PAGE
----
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"By perseverance the snail reached the ark. "
- Charles Spurgeon

"Not all those who wander are lost."
-Tolkien

05 januari 2013

A refugee of war, Pacific University professor Dijana Ihas teaches music to heal and inspire

Her small, strong arms wave through the air in quick, measured loops -- gestures that allow professor Dijana Ihas to bring all of the room's violins, cellos, and violas into harmony.
Suddenly, she stops. Her hands come to her side and her brown eyes soften. "Students," she said. "What do you think is heart of this piece?"
Without failure, her booming voice and thick eastern European accent command their attention. She is asking them to assign emotion to the music. To not only learn how to play it, but to experience it.
"This class becomes an emotional release for a lot of students -- a really powerful one," said Sarah Tomscha, a Pacific University student and pupil of Ihas.
Ihas has seen music's ability to lift one's spirit even in the direst of circumstances. Being a musician helped her survive the Bosnian War. It's how she helped others survive, too.
Born in 1963 in Sarajevo in what was then socialist-run Yugoslavia, Ihas was raised in a strict education system in which children chose concentrations early and were rigorously tested every year.
Because adults were required to work, the government provided afterschool programs for children. For girls, the options were ballet, foreign language, or music. Ihas' parents chose music.
"Learning music became fun for me," Ihas said. "It felt natural."
She mastered the viola, joined a musical conservatory after high school, and went on to join several ensembles that traveled throughout the world.
This, she thought, would be her life: performing music while living out her days in the Balkans with her family. But in April 1992, when the Serbs attacked, everything changed.
The Serbian Army surrounded her city, attacking with bombs, machine guns, rockets, and sniper fire. While others fled to safety, Ihas chose to stay, a decision she still strongly defends today.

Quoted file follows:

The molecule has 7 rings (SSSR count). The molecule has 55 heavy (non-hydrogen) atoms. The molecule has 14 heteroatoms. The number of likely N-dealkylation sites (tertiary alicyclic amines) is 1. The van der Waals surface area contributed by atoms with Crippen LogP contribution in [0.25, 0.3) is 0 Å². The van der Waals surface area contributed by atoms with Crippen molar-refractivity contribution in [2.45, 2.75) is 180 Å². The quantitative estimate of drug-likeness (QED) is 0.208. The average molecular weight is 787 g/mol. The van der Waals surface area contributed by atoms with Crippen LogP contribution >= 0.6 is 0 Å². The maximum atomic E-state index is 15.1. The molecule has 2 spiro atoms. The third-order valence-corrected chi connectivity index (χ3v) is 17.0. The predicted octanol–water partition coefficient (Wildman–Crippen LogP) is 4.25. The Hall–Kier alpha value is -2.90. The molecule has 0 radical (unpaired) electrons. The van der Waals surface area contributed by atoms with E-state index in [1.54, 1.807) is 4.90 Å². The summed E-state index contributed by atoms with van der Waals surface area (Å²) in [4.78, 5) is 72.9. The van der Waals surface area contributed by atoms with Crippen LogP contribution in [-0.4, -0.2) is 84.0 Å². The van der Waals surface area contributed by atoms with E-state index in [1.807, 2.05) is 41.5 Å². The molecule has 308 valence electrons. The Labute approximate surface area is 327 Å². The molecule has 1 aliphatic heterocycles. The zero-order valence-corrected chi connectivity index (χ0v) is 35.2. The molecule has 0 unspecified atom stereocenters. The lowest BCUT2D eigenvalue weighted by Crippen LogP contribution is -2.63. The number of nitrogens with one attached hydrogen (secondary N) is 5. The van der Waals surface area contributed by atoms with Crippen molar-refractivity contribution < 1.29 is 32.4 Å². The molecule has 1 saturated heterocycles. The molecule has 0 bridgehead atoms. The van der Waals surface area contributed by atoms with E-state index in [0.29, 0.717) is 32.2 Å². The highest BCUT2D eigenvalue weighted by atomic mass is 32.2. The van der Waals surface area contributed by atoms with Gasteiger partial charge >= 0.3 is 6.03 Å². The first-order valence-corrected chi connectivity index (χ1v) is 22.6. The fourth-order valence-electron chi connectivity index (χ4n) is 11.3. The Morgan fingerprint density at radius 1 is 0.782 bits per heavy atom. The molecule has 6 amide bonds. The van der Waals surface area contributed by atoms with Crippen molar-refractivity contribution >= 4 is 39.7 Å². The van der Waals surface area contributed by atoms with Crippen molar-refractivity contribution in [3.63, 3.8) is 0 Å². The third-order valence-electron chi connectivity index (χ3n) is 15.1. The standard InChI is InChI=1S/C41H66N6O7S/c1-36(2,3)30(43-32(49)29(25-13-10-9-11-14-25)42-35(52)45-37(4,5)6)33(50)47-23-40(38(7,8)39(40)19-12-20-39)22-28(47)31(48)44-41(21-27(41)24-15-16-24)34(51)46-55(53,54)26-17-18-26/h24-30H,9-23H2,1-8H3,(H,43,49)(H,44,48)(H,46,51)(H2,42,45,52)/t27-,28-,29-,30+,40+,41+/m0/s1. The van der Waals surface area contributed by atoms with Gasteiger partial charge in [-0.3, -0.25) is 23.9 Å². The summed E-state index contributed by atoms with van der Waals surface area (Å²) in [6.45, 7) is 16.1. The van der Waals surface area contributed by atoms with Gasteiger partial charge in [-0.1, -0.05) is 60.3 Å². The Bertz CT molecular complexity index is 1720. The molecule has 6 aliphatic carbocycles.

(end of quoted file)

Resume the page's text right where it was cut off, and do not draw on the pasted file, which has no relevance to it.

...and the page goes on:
"I couldn't leave the country that gave me everything at a time when it needed me most."

ihas.JPG View full size Instructor Dijana Ihas sits in her office at Pacific University'™s Taylor Meade Performing Arts building, sharing her memories of living through the Bosnian War before coming to the U.S. as a refugee.   
 
 
Ihas, then pregnant, stayed in an apartment in central Sarajevo with her husband. There had no electricity. No running water. Food was scarce. Ihas' music, however, lived on. She met with other members of the Sarajevo String Quartet and they agreed to keep performing. Meeting regularly, they practiced inside of an apartment to a background of explosions and shrill blasts of ambulance sirens.
It wasn't fun, Ihas said. But it kept them sane.
On one sunny day in June, Ihas and other members of the quartet learned that a nearby synagogue had been bombed. Where others saw ruin, they saw opportunity.
"It was a chance to show the world that while buildings can be destroyed, our spirits could not be broken," she said.
Inside the synagogue, the quartet, dressed in black, began performing Mozart. By the end of the set, the room was full of teary onlookers.
"For the first time, I realized then that music is more than just decoration in life," Ihas said. "It's a necessity. Something that helped us keep our dignity and kept us feeling human."
Performing in broken churches, hospitals, markets, and theaters across Sarajevo, the quartet played more than 200 concerts throughout the three-year war.
When a peace deal was brokered in December 1995, Ihas intended to stay in Sarajevo. But with the region suddenly split along ethnic lines, she found herself in a quandary.
She was in a mixed marriage: a Croat married to a Bosniak man. One day, when humanitarian aid workers refused to hand over diapers for her ethnically mixed son, she realized she no longer had a future in Bosnia.
In August 1997, she arrived in the United States as a war refugee, knowing no English and owning practically nothing, she said. Working as a babysitter to make ends meet and taking night classes in English, she continued her education and eventually earned a Ph.D. in music education from the University of Oregon.
Today, she's an assistant professor of music education at Pacific University, where she began in 2010.
"She's so passionate about what she does," said Gail Harris, a parent of one of Ihas' younger students. "She teaches the students to focus, to listen, to work together as a group ... She's exceptional."
True to form, Ihas is just as busy an as educator here as she was as a musician in Bosnia. She teaches aspiring music teachers and also runs the university's strings program, instructing young children to perform.
By teaching music to as many as possible, she hopes to not only better her students, but also humanity.
"In the war, I learned that life can be fragile, and very hard," she said.
"But music is one way to improve quality of life. It makes us more humane, less willing to hurt each other. Altogether, it just makes the world a much more beautiful place."

Original: http://www.oregonlive.com/forest-grove/index.ssf/2012/12/pacific_university_professor_d.html#




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